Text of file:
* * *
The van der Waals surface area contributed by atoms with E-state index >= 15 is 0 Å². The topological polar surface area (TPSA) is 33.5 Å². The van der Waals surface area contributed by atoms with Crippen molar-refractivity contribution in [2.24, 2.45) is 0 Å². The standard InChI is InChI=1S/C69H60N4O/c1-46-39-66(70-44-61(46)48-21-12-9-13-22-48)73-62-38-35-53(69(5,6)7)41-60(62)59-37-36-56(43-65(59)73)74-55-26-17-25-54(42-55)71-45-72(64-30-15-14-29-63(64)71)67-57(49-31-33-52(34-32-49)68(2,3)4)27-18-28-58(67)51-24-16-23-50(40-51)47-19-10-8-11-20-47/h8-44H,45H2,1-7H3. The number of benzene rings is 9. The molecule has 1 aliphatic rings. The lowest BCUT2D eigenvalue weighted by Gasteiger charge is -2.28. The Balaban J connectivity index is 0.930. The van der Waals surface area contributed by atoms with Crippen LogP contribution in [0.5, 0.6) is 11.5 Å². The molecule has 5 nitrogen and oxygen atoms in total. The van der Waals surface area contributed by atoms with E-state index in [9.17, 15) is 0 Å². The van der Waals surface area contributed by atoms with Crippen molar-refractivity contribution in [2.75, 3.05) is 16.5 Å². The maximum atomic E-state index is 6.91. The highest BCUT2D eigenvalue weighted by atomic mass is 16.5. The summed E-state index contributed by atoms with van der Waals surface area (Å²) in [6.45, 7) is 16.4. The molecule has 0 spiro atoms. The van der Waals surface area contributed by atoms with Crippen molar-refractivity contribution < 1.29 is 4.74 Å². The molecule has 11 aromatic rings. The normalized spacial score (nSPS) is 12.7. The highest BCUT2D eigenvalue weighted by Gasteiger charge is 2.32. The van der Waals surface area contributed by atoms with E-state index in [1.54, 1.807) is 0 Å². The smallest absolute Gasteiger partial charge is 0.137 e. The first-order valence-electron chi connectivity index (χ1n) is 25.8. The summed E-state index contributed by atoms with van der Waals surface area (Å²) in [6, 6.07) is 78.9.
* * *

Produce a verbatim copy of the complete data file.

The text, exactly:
The van der Waals surface area contributed by atoms with E-state index >= 15 is 0 Å². The topological polar surface area (TPSA) is 33.5 Å². The van der Waals surface area contributed by atoms with Crippen molar-refractivity contribution in [2.24, 2.45) is 0 Å². The standard InChI is InChI=1S/C69H60N4O/c1-46-39-66(70-44-61(46)48-21-12-9-13-22-48)73-62-38-35-53(69(5,6)7)41-60(62)59-37-36-56(43-65(59)73)74-55-26-17-25-54(42-55)71-45-72(64-30-15-14-29-63(64)71)67-57(49-31-33-52(34-32-49)68(2,3)4)27-18-28-58(67)51-24-16-23-50(40-51)47-19-10-8-11-20-47/h8-44H,45H2,1-7H3. The number of benzene rings is 9. The molecule has 1 aliphatic rings. The lowest BCUT2D eigenvalue weighted by Gasteiger charge is -2.28. The Balaban J connectivity index is 0.930. The van der Waals surface area contributed by atoms with Crippen LogP contribution in [0.5, 0.6) is 11.5 Å². The molecule has 5 nitrogen and oxygen atoms in total. The van der Waals surface area contributed by atoms with E-state index in [9.17, 15) is 0 Å². The van der Waals surface area contributed by atoms with Crippen molar-refractivity contribution in [2.75, 3.05) is 16.5 Å². The maximum atomic E-state index is 6.91. The highest BCUT2D eigenvalue weighted by atomic mass is 16.5. The summed E-state index contributed by atoms with van der Waals surface area (Å²) in [6.45, 7) is 16.4. The molecule has 0 spiro atoms. The van der Waals surface area contributed by atoms with Crippen molar-refractivity contribution < 1.29 is 4.74 Å². The molecule has 11 aromatic rings. The normalized spacial score (nSPS) is 12.7. The highest BCUT2D eigenvalue weighted by Gasteiger charge is 2.32. The van der Waals surface area contributed by atoms with E-state index in [1.54, 1.807) is 0 Å². The smallest absolute Gasteiger partial charge is 0.137 e. The first-order valence-electron chi connectivity index (χ1n) is 25.8. The summed E-state index contributed by atoms with van der Waals surface area (Å²) in [6, 6.07) is 78.9.